Users shop cold-calling telco to ICO: 'She said she was from Openreach'

Dartford-based True Telecom fined £85,000

A Dartford-based telco has been handed an £85,000 fine for two years’ of nuisance and "misleading" calls - despite a warning from the UK’s data protection watchdog.

The Information Commissioner’s Office stepped in to investigate True Telecom - which offers broadband and call services - after receiving 201 complaints about unsolicited marketing calls between April 2015 and April 2017.

All the people who received the calls from True Telecom were registered on opt-out database the Telephone Preference Service.

Some of them also complained that the calls - from a withheld number - “have the impression that they were calling from BT Openreach”, the ICO said (PDF).

“She said she was from Openreach and that they could offer me a cheaper deal than I was paying. Got very aggressive when I refused to give bank details,” one recipient told the watchdog.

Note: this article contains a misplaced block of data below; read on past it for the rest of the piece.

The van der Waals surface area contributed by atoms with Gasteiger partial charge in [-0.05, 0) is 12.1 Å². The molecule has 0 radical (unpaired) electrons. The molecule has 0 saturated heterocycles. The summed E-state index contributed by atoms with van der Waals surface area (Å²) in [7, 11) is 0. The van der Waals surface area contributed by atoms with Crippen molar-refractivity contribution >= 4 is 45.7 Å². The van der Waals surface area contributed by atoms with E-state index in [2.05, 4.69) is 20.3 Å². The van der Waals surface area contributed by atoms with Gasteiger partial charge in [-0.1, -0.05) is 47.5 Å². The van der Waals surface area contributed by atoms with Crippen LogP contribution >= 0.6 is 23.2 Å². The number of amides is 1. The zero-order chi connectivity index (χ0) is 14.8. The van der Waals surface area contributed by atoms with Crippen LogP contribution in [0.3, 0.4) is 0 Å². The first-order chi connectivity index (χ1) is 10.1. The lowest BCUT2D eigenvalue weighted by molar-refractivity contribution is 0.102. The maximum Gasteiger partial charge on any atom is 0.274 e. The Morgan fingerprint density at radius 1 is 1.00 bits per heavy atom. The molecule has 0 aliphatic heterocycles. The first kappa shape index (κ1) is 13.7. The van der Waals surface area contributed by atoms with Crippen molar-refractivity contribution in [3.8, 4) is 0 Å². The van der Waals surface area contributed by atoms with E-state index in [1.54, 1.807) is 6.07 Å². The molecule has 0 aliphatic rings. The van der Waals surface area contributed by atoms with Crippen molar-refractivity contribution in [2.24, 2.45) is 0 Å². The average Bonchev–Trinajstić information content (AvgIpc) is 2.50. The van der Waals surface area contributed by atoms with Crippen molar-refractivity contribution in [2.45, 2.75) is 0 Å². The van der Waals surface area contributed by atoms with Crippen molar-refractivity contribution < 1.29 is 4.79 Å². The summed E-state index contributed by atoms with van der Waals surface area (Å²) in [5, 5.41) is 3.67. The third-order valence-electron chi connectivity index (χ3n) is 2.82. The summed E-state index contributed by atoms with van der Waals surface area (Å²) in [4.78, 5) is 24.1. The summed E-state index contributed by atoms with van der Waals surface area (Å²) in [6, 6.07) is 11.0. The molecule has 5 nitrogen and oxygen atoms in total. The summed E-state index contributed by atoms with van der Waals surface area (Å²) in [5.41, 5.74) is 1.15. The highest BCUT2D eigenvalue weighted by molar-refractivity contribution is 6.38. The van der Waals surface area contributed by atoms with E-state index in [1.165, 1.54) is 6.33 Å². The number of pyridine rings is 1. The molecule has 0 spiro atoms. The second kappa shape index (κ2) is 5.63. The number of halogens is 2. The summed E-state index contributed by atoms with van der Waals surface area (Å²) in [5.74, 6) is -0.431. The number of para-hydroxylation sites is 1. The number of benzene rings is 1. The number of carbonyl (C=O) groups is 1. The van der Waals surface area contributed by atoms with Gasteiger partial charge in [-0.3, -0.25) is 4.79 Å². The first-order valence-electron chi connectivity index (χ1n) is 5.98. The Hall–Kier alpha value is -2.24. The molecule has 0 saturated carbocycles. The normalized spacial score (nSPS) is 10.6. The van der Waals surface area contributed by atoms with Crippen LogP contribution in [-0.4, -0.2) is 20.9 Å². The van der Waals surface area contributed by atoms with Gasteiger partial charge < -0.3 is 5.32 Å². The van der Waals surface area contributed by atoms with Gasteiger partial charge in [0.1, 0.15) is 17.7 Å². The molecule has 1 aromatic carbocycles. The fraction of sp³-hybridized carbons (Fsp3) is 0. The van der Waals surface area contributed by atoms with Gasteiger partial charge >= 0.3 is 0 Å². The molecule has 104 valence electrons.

Such activity would be a breach of the Privacy and Electronic Communications Regulation, and the ICO wrote to True Telecom in May 2016 to warn that it risked a fine if it continued.

Nevertheless, it continued and has now ended up slapped with the £85,000 fine - although it’s unclear whether the latest decision will make it change its ways, as the firm has prior form when it comes to dodgy data and privacy practices.

Along with plenty of disgruntled people popping up on forums and papers across the web, True Telecom has had a couple of run-ins with the ICO before.

Back in August 2014, True Telecom was one of a number of organisations the ICO contacted as part of a drive to encourage firms with a small number of complaints from TPS subscribers to address the issue, without formal enforcement. Clearly, that warning went unheeded.

And in March 2017, it was prosecuted for failing to register as a data controller under the Data Protection Act, again after having been advised that it needed one.

Elsewhere, communications regulator Ofcom last month completed an investigation into the firm, which concluded that there were "reasonable grounds" to believe True Telecom engaged in a mis-selling practice known as "slamming" - where a phone service is charged without consent.

Ofcom added there was evidence that True Telecom had contravened another communications reg by "entering customers into contracts that exceeded 24 months and including terms requiring them to pay early termination charges for the period following the initial commitment period".

True Telecom did not immediately respond to a request for comment. ®

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